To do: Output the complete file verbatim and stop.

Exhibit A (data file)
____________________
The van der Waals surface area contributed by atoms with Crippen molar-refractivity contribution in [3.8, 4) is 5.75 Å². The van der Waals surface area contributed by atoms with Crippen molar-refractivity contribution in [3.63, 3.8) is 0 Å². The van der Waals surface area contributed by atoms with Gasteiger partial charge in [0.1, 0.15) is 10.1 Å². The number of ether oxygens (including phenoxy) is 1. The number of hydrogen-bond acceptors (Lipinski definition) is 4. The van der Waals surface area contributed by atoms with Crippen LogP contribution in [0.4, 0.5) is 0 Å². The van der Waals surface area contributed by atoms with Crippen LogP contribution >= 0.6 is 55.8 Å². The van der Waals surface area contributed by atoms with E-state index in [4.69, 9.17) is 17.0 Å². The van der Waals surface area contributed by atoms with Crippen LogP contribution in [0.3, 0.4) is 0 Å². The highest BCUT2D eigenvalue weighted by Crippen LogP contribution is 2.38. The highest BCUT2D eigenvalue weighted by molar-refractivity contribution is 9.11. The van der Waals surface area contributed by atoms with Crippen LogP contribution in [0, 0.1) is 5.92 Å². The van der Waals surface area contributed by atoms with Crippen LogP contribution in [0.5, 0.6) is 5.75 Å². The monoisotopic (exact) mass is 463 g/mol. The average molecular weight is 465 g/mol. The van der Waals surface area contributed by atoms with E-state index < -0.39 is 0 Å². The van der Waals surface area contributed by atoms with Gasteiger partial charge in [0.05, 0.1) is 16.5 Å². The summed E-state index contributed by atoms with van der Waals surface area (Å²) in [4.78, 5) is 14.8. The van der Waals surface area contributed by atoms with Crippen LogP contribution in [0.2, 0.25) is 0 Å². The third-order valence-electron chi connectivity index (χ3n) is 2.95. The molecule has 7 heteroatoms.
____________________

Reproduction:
The van der Waals surface area contributed by atoms with Crippen molar-refractivity contribution in [3.8, 4) is 5.75 Å². The van der Waals surface area contributed by atoms with Crippen molar-refractivity contribution in [3.63, 3.8) is 0 Å². The van der Waals surface area contributed by atoms with Gasteiger partial charge in [0.1, 0.15) is 10.1 Å². The number of ether oxygens (including phenoxy) is 1. The number of hydrogen-bond acceptors (Lipinski definition) is 4. The van der Waals surface area contributed by atoms with Crippen LogP contribution in [0.4, 0.5) is 0 Å². The van der Waals surface area contributed by atoms with Crippen LogP contribution >= 0.6 is 55.8 Å². The van der Waals surface area contributed by atoms with E-state index in [4.69, 9.17) is 17.0 Å². The van der Waals surface area contributed by atoms with Crippen LogP contribution in [0.3, 0.4) is 0 Å². The highest BCUT2D eigenvalue weighted by Crippen LogP contribution is 2.38. The highest BCUT2D eigenvalue weighted by molar-refractivity contribution is 9.11. The van der Waals surface area contributed by atoms with Crippen LogP contribution in [0, 0.1) is 5.92 Å². The van der Waals surface area contributed by atoms with Crippen LogP contribution in [0.5, 0.6) is 5.75 Å². The monoisotopic (exact) mass is 463 g/mol. The average molecular weight is 465 g/mol. The van der Waals surface area contributed by atoms with E-state index < -0.39 is 0 Å². The van der Waals surface area contributed by atoms with Gasteiger partial charge in [0.05, 0.1) is 16.5 Å². The summed E-state index contributed by atoms with van der Waals surface area (Å²) in [4.78, 5) is 14.8. The van der Waals surface area contributed by atoms with Crippen LogP contribution in [0.2, 0.25) is 0 Å². The third-order valence-electron chi connectivity index (χ3n) is 2.95. The molecule has 7 heteroatoms.